In 1919, sixteen year old Charlie Feehan is tired of being poor. His father lies in a coffin, his mother is preoccupied with a newborn, and times are hard in Richmond, Australia. The only thing that brings him some excitement is running. When his speed and alacrity catches the eye of an infamous gangster, Squizzy Taylor, Charlie defies his father’s dying wish of staying in school and becomes Squizzy’s courier.
The secret job is exhilarating and brings Charlie the immense feeling of power. He cannot wait to run all over town to deliver liquor, pick up payments owed, and relay messages. The work is fairly easy and Charlie is even allowed to bring his friend, nicknamed Nostrils, on some of the liquor runs. Squizzy seems to favor him and he has yet to come into harm’s way. The best part is that he makes nearly a fortune out of it.
Not everything is wonderful, though. It is only as time passes that Charlie recognizes the major mistake he made when he first accepted the job. It is dangerous and every time he goes to collect debts, he puts his life on the line. The deliveries begin to be riskier and Charlie often ends up in the rougher parts of town. Evading Squizzy’s countless enemies turns out to be severely tricky as well. When one night goes totally wrong, Charlie begins to look at the real meaning behind his employment and must ask himself if more money is truly worth doing something as perilous as being Squizzy’s messenger.
Either way, Charlie wants more out of life. When he is not running for Squizzy, he is training to be a boxer. When that does not work, with the help of his friendly neighbor, he aims to perfect his running and aspires to make a name for himself in the famous Bellarat Mile Race. But Charlie often overlooks the fact that in the real world, not everyone can get a slice of victory.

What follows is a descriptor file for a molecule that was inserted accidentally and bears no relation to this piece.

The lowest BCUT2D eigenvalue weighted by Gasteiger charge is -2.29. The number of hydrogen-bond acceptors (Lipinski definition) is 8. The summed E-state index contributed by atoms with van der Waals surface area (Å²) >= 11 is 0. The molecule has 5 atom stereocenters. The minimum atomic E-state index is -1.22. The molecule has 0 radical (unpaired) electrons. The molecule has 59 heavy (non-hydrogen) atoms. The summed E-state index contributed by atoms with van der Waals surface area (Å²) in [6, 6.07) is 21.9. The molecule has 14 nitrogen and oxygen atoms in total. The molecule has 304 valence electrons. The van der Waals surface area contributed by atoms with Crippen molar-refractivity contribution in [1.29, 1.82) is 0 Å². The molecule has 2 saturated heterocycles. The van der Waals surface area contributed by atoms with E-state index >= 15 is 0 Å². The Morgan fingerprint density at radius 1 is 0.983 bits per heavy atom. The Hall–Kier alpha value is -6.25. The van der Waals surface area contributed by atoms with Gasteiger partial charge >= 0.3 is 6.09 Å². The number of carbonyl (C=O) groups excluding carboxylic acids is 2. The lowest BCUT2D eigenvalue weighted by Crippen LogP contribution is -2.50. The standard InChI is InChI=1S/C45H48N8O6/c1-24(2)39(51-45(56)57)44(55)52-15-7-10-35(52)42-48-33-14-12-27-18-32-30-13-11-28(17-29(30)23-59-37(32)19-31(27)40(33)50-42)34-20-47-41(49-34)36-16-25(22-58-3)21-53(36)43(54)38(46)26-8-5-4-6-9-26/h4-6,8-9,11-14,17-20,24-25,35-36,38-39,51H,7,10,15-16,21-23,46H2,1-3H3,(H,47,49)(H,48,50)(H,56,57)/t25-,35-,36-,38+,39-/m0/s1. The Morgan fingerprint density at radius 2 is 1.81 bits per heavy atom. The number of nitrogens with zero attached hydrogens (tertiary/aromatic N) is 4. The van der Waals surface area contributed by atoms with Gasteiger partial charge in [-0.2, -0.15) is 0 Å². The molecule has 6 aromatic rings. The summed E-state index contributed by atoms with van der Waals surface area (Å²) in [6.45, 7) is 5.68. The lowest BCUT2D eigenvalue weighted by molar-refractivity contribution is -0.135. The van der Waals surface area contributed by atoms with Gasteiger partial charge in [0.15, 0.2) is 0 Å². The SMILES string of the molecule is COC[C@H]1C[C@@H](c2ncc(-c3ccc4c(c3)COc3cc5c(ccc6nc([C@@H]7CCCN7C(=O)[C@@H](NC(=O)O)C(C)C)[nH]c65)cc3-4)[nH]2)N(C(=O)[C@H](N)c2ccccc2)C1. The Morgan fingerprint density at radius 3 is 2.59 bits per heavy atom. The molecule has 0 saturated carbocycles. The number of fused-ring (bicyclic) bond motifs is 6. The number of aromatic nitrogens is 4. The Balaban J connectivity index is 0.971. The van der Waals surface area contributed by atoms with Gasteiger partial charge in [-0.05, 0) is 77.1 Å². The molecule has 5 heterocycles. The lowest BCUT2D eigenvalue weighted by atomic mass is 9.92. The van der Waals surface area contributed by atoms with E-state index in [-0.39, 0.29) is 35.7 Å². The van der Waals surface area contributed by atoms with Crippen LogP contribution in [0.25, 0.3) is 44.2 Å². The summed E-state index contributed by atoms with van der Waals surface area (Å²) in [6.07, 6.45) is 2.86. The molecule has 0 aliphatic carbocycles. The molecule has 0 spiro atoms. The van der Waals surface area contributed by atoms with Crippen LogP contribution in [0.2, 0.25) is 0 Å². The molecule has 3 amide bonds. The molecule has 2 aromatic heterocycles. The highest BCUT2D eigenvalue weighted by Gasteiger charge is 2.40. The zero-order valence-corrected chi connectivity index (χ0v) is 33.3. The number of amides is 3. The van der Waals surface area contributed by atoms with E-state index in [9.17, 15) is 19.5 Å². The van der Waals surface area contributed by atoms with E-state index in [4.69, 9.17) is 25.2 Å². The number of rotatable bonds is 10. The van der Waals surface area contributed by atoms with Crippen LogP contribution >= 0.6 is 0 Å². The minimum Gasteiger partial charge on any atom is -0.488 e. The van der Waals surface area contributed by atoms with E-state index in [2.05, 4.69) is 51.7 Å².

Robert Newton, author of “Runner”, does a good job staying within the time period of the early 1900s. Squizzy Taylor, along with his rivals that are mentioned in the book, is a real gangster who lived his life surrounded by crime. Newton also uses multiple Australian slang phrases which add to the authenticity of the story. There is a glossary included at the end to help distinguish it all.
Charlie is a very relatable character, as he wants what almost everyone seeks-success, prosperity, and a better life. His eventual hesitance to work for Squizzy portrays him as a young man who has a good heart and only wants the best for his family, even if it means tangling with danger. His relationships with his neighbors, friends, and family depict him as caring and overprotective, which are two traits favored by an audience.
“Runner” will appeal to a wide range of interests as well. There are sports involved, some good humor, a happy ending, and suspense. Although targeted mainly at middle school readers, it is still an intriguing and straightforward read.
At first, this book highlights the idea that life is full of hard labor and that streets are paved with broken glass. But it also romanticizes, for better or worse, the hope that if one keeps running and persists for the finish line, success is not impossible.
Katie Tsui is freshman attending Darien High School. She enjoys reading and is always looking forward to new book recommendations from friends. She likes to travel, paint, and play the piano.